Atlanta fans are worriers. The Braves seem at the top of their game — two of their knock-downs in L.A. were decided by a Braves’ starting rotation that has finally come together. Tough-as-nails Javier Vazquez might be the best reflection of the way the Braves play. He’s gritty, low key and plays better when the pressure’s on. While the world ooohs and aaahs over Tommy Hanson (and for good reason, methinks), Vazquez has become the workhorse of the Atlanta rotation, posting a 10-7 record and a snappy 2.90 ERA. Vazquez eats innings — he’s notched over 200 innings per season in seven of his twelve years in the majors. Vazquez pitched a gem against the Trolleys on Sunday, going eight innings while giving up only five hits. The knock against Vazquez is that he’s good until the end of the fifth or sixth — but can’t close out opponents who see him the third time through the line-up. But Vazquez has all but erased that rap this year: he’s walked only 32 (32!) in 155 innings and surrendered 129 hits. He’s second in the N.L. in strikeouts with 171.


Vazquez has always been underrated and underappreciated: he was trade bait in Montreal (where he was swapped to the Yanks for Nick Johnson), then in New York (he was swapped for Randy Johnson), then in Arizona (he was swapped for Orlando Hernandez, Luis Vizcaino and Chris Young — who’s now back in triple-A) and then in Chicago (where he was sent packing — get this — in exchange for Brent Lillbridge and three minor leaguers). He may have finally found a permanent home in Atlanta.

Don’t get me wrong: Vazquez is only one of the reasons Atlanta has a shot in the east. Atlanta G.M. Frank Wren has spent the last month snapping off surprise deals: getting Nate McLouth from Pittsburgh to cover the yawning gap in center, acquiring Ryan Church for the overexposed and dissatisfied Jeff Francoeur and bringing Adam LaRoche back to Turner Field for Casey Kotchman. In three swift moves, Wren said “not yet” to “can’t miss” centerfield prospect Jordan Schafer (.204 in 50 games), rid the team of a complainer, and shipped out an unpopular player — all while filling three desperate needs with better-than-average talent. And he’s done this all while bringing in a free-be in rookie pitcher Tommy Hanson who, at 6-6/220 looks like his release point is about halfway to home.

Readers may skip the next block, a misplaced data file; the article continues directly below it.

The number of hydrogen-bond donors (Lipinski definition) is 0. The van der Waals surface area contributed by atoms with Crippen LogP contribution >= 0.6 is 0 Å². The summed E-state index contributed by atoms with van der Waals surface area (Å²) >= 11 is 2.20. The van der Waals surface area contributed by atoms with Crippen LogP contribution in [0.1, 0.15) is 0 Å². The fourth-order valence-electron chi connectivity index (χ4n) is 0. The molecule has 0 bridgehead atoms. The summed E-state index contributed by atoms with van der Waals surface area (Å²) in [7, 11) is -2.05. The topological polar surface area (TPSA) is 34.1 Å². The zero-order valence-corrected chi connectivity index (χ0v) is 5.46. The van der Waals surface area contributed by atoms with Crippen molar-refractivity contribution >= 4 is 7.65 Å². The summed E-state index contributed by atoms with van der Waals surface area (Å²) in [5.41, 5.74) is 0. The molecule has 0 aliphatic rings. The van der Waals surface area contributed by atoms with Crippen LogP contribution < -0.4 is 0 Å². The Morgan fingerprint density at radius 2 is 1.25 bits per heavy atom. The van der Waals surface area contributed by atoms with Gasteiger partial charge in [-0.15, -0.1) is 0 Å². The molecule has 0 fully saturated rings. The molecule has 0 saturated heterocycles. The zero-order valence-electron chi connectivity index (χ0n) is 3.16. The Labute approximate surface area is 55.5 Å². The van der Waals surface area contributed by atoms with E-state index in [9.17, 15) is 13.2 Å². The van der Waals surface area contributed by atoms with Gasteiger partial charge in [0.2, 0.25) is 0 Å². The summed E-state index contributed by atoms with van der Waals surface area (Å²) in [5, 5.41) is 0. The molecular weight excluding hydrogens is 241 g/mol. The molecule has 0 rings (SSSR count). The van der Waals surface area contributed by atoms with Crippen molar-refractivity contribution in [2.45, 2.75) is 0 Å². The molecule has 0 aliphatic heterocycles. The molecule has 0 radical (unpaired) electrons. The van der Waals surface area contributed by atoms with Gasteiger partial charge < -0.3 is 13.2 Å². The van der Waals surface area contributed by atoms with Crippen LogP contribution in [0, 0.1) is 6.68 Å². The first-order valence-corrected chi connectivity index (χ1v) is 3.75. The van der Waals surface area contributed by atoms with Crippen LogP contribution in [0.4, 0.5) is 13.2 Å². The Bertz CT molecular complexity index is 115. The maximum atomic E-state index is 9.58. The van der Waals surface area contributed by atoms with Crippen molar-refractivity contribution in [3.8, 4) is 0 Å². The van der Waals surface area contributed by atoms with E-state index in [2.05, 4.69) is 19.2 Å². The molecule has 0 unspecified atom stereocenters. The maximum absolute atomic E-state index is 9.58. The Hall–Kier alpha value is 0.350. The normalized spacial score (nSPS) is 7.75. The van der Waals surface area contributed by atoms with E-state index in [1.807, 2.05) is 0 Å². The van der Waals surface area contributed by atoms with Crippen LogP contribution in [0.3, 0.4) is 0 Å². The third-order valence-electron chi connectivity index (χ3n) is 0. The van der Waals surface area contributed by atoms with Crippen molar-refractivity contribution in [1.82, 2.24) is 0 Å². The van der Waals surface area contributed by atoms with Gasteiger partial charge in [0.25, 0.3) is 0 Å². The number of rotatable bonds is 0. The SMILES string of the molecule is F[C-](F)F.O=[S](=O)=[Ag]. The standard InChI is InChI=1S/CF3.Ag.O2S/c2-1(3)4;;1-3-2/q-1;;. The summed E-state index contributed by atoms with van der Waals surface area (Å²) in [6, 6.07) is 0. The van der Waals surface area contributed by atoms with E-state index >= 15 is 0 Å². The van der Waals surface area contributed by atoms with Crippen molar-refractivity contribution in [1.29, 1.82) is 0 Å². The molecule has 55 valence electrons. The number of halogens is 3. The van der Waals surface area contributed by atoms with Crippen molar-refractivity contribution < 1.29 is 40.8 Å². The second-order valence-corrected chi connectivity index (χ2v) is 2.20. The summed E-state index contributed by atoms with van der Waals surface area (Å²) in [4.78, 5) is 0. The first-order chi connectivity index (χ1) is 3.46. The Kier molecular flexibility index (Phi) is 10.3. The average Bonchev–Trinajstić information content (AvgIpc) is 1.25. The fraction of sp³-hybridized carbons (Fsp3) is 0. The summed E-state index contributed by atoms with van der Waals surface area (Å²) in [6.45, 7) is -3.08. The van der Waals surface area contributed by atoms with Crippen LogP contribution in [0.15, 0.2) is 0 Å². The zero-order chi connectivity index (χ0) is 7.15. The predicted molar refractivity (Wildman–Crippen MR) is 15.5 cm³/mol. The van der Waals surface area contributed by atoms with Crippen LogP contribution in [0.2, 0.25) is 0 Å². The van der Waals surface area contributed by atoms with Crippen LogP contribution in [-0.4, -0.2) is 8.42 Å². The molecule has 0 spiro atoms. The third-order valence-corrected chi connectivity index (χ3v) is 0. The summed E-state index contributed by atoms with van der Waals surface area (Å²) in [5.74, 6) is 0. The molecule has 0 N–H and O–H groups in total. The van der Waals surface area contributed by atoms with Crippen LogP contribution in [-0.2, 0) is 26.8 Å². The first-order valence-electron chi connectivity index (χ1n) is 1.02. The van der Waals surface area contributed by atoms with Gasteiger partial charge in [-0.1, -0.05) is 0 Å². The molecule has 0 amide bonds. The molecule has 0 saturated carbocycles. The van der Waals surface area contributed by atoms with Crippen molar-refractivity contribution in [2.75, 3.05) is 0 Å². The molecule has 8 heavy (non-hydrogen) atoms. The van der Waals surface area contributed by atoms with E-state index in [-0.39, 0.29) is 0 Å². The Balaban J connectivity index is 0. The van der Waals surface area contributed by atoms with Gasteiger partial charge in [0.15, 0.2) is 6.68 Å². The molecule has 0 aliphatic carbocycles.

So Atlanta fans are anxious? Well, ain’t we all. But after their recent 5-2 road trip — and a starting staff that matches up well against the Phillies (even with Cliff Lee) – the Braves are poised to give the Phuzzies a run for the NL East flag. Two months ago no one would have given a nickel for their chances; now no one’ll bet against em. The good news for the Nats is that they won’t have to face the up-and-in Vazquez in the Battle of Atlanta. The bad news is that they’ll be facing Tommy Hanson instead. The Nationals Nine will attempt to extend their eight game winning streak when they send John Lannan to the mound against the Braves at Turner Field tomorrow night.